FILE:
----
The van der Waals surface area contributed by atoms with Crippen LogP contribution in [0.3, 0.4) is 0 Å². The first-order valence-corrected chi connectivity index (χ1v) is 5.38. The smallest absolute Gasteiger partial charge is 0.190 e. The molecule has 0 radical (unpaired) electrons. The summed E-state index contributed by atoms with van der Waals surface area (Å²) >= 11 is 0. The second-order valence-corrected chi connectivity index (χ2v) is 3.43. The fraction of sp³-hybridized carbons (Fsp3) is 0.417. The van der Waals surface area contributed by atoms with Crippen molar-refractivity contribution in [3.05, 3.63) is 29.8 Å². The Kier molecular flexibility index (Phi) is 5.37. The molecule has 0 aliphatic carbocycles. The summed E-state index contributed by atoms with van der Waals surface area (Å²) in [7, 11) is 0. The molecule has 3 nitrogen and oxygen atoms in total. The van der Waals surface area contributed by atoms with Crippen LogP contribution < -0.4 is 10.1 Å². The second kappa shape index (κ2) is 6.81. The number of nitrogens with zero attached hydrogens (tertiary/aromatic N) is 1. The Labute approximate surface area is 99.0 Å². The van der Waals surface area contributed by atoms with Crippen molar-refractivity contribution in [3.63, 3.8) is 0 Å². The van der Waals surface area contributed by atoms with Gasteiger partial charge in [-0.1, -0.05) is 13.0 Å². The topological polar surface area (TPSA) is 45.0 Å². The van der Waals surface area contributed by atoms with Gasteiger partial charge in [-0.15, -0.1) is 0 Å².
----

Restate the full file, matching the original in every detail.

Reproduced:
The van der Waals surface area contributed by atoms with Crippen LogP contribution in [0.3, 0.4) is 0 Å². The first-order valence-corrected chi connectivity index (χ1v) is 5.38. The smallest absolute Gasteiger partial charge is 0.190 e. The molecule has 0 radical (unpaired) electrons. The summed E-state index contributed by atoms with van der Waals surface area (Å²) >= 11 is 0. The second-order valence-corrected chi connectivity index (χ2v) is 3.43. The fraction of sp³-hybridized carbons (Fsp3) is 0.417. The van der Waals surface area contributed by atoms with Crippen molar-refractivity contribution in [3.05, 3.63) is 29.8 Å². The Kier molecular flexibility index (Phi) is 5.37. The molecule has 0 aliphatic carbocycles. The summed E-state index contributed by atoms with van der Waals surface area (Å²) in [7, 11) is 0. The molecule has 3 nitrogen and oxygen atoms in total. The van der Waals surface area contributed by atoms with Crippen LogP contribution < -0.4 is 10.1 Å². The second kappa shape index (κ2) is 6.81. The number of nitrogens with zero attached hydrogens (tertiary/aromatic N) is 1. The Labute approximate surface area is 99.0 Å². The van der Waals surface area contributed by atoms with Crippen molar-refractivity contribution in [3.63, 3.8) is 0 Å². The van der Waals surface area contributed by atoms with Gasteiger partial charge in [-0.1, -0.05) is 13.0 Å². The topological polar surface area (TPSA) is 45.0 Å². The van der Waals surface area contributed by atoms with Gasteiger partial charge in [-0.15, -0.1) is 0 Å².